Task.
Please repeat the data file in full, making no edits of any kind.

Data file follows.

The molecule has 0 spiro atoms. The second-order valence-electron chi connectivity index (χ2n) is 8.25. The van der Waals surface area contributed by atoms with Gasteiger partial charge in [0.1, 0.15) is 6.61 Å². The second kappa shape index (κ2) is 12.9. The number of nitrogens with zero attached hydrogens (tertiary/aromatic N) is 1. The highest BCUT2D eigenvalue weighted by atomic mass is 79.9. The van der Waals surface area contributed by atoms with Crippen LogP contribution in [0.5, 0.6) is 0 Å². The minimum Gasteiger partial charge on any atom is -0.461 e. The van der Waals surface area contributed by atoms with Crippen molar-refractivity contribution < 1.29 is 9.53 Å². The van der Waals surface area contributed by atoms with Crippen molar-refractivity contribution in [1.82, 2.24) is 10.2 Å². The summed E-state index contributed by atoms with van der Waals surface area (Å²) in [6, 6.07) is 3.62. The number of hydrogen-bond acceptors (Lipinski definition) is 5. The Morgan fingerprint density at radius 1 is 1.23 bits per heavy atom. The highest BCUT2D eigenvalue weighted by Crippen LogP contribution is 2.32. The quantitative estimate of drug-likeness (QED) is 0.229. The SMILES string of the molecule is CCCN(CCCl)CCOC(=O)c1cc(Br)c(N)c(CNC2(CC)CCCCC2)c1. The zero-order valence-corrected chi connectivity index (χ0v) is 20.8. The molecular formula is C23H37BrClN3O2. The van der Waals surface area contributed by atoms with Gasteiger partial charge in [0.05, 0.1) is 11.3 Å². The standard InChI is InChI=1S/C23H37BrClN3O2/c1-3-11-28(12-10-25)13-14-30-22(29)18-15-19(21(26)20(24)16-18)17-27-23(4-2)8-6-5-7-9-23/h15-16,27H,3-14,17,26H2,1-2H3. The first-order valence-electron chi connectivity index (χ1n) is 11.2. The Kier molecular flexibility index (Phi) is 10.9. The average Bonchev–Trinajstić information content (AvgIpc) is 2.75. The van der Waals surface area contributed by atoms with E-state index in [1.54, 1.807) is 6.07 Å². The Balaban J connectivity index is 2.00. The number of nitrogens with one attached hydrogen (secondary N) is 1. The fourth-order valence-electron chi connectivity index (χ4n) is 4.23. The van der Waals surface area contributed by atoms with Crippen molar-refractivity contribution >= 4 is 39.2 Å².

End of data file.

The molecule has 0 spiro atoms. The second-order valence-electron chi connectivity index (χ2n) is 8.25. The van der Waals surface area contributed by atoms with Gasteiger partial charge in [0.1, 0.15) is 6.61 Å². The second kappa shape index (κ2) is 12.9. The number of nitrogens with zero attached hydrogens (tertiary/aromatic N) is 1. The highest BCUT2D eigenvalue weighted by atomic mass is 79.9. The van der Waals surface area contributed by atoms with Crippen LogP contribution in [0.5, 0.6) is 0 Å². The minimum Gasteiger partial charge on any atom is -0.461 e. The van der Waals surface area contributed by atoms with Crippen molar-refractivity contribution < 1.29 is 9.53 Å². The van der Waals surface area contributed by atoms with Crippen molar-refractivity contribution in [1.82, 2.24) is 10.2 Å². The summed E-state index contributed by atoms with van der Waals surface area (Å²) in [6, 6.07) is 3.62. The number of hydrogen-bond acceptors (Lipinski definition) is 5. The Morgan fingerprint density at radius 1 is 1.23 bits per heavy atom. The highest BCUT2D eigenvalue weighted by Crippen LogP contribution is 2.32. The quantitative estimate of drug-likeness (QED) is 0.229. The SMILES string of the molecule is CCCN(CCCl)CCOC(=O)c1cc(Br)c(N)c(CNC2(CC)CCCCC2)c1. The zero-order valence-corrected chi connectivity index (χ0v) is 20.8. The molecular formula is C23H37BrClN3O2. The van der Waals surface area contributed by atoms with Gasteiger partial charge in [0.05, 0.1) is 11.3 Å². The standard InChI is InChI=1S/C23H37BrClN3O2/c1-3-11-28(12-10-25)13-14-30-22(29)18-15-19(21(26)20(24)16-18)17-27-23(4-2)8-6-5-7-9-23/h15-16,27H,3-14,17,26H2,1-2H3. The first-order valence-electron chi connectivity index (χ1n) is 11.2. The Kier molecular flexibility index (Phi) is 10.9. The average Bonchev–Trinajstić information content (AvgIpc) is 2.75. The van der Waals surface area contributed by atoms with E-state index in [1.54, 1.807) is 6.07 Å². The Balaban J connectivity index is 2.00. The number of nitrogens with one attached hydrogen (secondary N) is 1. The fourth-order valence-electron chi connectivity index (χ4n) is 4.23. The van der Waals surface area contributed by atoms with Crippen molar-refractivity contribution >= 4 is 39.2 Å².